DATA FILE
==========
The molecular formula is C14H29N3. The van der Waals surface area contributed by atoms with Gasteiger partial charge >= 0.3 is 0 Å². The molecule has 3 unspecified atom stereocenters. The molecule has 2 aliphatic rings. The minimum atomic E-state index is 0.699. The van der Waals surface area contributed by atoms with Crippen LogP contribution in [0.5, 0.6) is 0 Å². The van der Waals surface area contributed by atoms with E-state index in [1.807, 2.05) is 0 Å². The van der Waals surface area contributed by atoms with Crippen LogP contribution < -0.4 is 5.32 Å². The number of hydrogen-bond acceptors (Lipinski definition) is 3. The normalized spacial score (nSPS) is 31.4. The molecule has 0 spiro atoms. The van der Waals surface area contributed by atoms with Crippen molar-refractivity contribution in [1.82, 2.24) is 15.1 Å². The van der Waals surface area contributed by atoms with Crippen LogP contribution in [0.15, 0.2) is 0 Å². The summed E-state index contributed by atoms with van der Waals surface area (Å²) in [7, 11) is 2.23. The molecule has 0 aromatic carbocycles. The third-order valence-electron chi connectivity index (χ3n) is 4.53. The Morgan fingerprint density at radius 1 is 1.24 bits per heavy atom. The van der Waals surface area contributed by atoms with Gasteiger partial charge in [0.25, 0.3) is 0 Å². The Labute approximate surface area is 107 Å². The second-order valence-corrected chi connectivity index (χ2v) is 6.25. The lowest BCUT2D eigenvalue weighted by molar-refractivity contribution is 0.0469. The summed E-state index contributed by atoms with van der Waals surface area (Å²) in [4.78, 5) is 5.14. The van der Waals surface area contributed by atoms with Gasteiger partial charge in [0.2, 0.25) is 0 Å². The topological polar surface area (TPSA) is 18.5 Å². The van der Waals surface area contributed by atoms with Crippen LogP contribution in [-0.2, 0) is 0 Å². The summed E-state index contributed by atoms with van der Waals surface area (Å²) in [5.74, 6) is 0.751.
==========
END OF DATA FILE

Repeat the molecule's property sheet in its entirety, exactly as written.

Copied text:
The molecular formula is C14H29N3. The van der Waals surface area contributed by atoms with Gasteiger partial charge >= 0.3 is 0 Å². The molecule has 3 unspecified atom stereocenters. The molecule has 2 aliphatic rings. The minimum atomic E-state index is 0.699. The van der Waals surface area contributed by atoms with Crippen LogP contribution in [0.5, 0.6) is 0 Å². The van der Waals surface area contributed by atoms with E-state index in [1.807, 2.05) is 0 Å². The van der Waals surface area contributed by atoms with Crippen LogP contribution < -0.4 is 5.32 Å². The number of hydrogen-bond acceptors (Lipinski definition) is 3. The normalized spacial score (nSPS) is 31.4. The molecule has 0 spiro atoms. The van der Waals surface area contributed by atoms with Crippen molar-refractivity contribution in [1.82, 2.24) is 15.1 Å². The van der Waals surface area contributed by atoms with Crippen LogP contribution in [0.15, 0.2) is 0 Å². The summed E-state index contributed by atoms with van der Waals surface area (Å²) in [7, 11) is 2.23. The molecule has 0 aromatic carbocycles. The third-order valence-electron chi connectivity index (χ3n) is 4.53. The Morgan fingerprint density at radius 1 is 1.24 bits per heavy atom. The van der Waals surface area contributed by atoms with Gasteiger partial charge in [0.25, 0.3) is 0 Å². The Labute approximate surface area is 107 Å². The second-order valence-corrected chi connectivity index (χ2v) is 6.25. The lowest BCUT2D eigenvalue weighted by molar-refractivity contribution is 0.0469. The summed E-state index contributed by atoms with van der Waals surface area (Å²) in [4.78, 5) is 5.14. The van der Waals surface area contributed by atoms with Gasteiger partial charge in [0.2, 0.25) is 0 Å². The topological polar surface area (TPSA) is 18.5 Å². The van der Waals surface area contributed by atoms with Crippen LogP contribution in [-0.2, 0) is 0 Å². The summed E-state index contributed by atoms with van der Waals surface area (Å²) in [5.74, 6) is 0.751.